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The tech nerds will definitely want to hear about this – Youtube is about to go 360° on live video streaming.
The big company is reportedly planning to add support for 360-degree live-streamed video. Sources say that YouTube has been meeting with camera manufacturers with the intention of developing a way to live stream 360-degree videos. YouTube itself refused to comment on the report, and no timeline has reportedly been set for launch, but the company could be helping to set up specifications with camera manufacturers that would let people stream live 360-degree videos from 360-degree cameras as they currently do from regular cameras.
The Youtube staff has been interested in this brand-new idea since last March, a few months before Google introduced 360-degree support for Cardboard, and before Facebook introduced 360-degree videos.
Earlier this week Google CEO Sundar Pichai said that ‘it’s still incredibly early innings for virtual reality as a platform’ and that Google Cardboard – its low-cost VR headset – was “just the first step’. In January, Google was reported to have set up a dedicated Virtual Reality (VR) division and had appointed company executive Clay Bavor to run the unit.
In November 2015, Youtube also added Virtual Reality video support to the serivce’s Android app, inviting viewers to experience immersive, 360-degree content. Back then, YouTube also said that the new VR features ‘enable you to see and be seen in a whole new way’, with Android users able to watch VR content using their phone and a Google Cardboard headset or device holder.
The first time that YouTube added 360-degree video support to Google Cardboard was in May 2015. Two months earlier, the company announced that it had started to support 360-degree video uploads, allowing viewers to control the angle and point-of-view of supported video clips.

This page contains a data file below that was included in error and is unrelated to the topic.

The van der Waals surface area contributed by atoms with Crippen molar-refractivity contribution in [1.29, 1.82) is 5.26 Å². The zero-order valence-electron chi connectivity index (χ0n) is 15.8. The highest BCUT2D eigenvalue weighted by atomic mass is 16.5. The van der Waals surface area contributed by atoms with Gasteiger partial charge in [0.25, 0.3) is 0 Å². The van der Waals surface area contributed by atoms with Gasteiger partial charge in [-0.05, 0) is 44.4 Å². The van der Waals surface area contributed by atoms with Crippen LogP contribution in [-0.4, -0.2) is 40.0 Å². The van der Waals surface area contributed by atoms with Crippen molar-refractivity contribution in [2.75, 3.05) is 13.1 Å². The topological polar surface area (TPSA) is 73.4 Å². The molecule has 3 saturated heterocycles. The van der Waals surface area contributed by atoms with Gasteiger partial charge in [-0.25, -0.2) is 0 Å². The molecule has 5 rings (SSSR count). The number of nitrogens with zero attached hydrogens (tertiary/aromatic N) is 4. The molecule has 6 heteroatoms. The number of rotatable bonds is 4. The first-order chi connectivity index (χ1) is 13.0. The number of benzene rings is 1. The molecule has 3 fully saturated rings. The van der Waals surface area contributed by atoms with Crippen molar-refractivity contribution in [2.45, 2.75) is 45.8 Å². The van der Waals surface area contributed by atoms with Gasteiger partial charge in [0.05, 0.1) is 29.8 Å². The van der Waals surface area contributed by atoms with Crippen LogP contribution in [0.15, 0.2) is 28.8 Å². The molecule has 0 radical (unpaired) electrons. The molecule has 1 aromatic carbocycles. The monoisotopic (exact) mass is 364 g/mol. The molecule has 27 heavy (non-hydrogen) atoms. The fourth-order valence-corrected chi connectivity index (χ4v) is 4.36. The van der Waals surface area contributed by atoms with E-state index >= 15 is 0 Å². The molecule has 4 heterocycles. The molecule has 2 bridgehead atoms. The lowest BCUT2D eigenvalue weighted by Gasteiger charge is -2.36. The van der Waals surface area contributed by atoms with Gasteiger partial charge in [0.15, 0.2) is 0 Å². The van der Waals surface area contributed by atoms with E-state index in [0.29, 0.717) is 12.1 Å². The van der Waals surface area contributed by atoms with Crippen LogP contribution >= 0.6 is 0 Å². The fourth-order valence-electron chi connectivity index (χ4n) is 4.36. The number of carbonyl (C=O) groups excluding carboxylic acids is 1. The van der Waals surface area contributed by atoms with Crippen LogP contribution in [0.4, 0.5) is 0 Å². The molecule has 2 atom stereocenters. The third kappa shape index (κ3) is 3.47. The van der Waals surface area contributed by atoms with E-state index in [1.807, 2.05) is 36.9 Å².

The biggest challenge faced by YouTube is stitching the video together while it’s streaming live, something the platform is reportedly creating software for as a way to support a variety of different cameras. A solution would be to develop stitching software that could accommodate feeds from a variety of cameras. This would require significant effort on Youtube’s part.
However, another possibility would be having some 360-degree cameras that are capable of stitching video themselves. Right now, Youtube disposes of a number of such cameras and others are headed to market later this year. There is a strong possibility that YouTube’s live 360 initiative could be limited to these devices alone, at least in the beginning.
Streaming live 360-degree video isn’t necessarily new; NextVR made headlines last October when it live streamed the opening game of the NBA season, something it hopes to do more of throughout the year.
All this sounds like good news for the biggest video platform in the world, who is expected to have a major breakout year, following the ‘fresh face’ it will adopt starting soon.
Image Source: virtualon.co.uk